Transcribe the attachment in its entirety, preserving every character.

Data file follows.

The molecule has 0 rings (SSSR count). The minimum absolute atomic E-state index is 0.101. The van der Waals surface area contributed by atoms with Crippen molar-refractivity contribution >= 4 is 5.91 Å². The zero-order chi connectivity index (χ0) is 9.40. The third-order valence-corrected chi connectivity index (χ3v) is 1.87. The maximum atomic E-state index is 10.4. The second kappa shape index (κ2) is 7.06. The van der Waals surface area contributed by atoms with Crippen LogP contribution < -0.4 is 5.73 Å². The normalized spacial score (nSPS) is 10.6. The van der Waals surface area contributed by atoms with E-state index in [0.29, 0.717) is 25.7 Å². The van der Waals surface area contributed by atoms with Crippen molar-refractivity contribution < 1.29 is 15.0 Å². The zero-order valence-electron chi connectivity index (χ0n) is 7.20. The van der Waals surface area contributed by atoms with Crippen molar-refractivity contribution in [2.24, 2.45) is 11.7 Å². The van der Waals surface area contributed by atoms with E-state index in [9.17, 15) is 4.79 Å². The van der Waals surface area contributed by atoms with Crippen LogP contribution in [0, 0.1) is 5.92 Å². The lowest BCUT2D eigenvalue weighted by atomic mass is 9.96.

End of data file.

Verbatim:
The molecule has 0 rings (SSSR count). The minimum absolute atomic E-state index is 0.101. The van der Waals surface area contributed by atoms with Crippen molar-refractivity contribution >= 4 is 5.91 Å². The zero-order chi connectivity index (χ0) is 9.40. The third-order valence-corrected chi connectivity index (χ3v) is 1.87. The maximum atomic E-state index is 10.4. The second kappa shape index (κ2) is 7.06. The van der Waals surface area contributed by atoms with Crippen LogP contribution < -0.4 is 5.73 Å². The normalized spacial score (nSPS) is 10.6. The van der Waals surface area contributed by atoms with E-state index in [0.29, 0.717) is 25.7 Å². The van der Waals surface area contributed by atoms with Crippen molar-refractivity contribution < 1.29 is 15.0 Å². The zero-order valence-electron chi connectivity index (χ0n) is 7.20. The van der Waals surface area contributed by atoms with Crippen molar-refractivity contribution in [2.24, 2.45) is 11.7 Å². The van der Waals surface area contributed by atoms with E-state index in [9.17, 15) is 4.79 Å². The van der Waals surface area contributed by atoms with Crippen LogP contribution in [0, 0.1) is 5.92 Å². The lowest BCUT2D eigenvalue weighted by atomic mass is 9.96.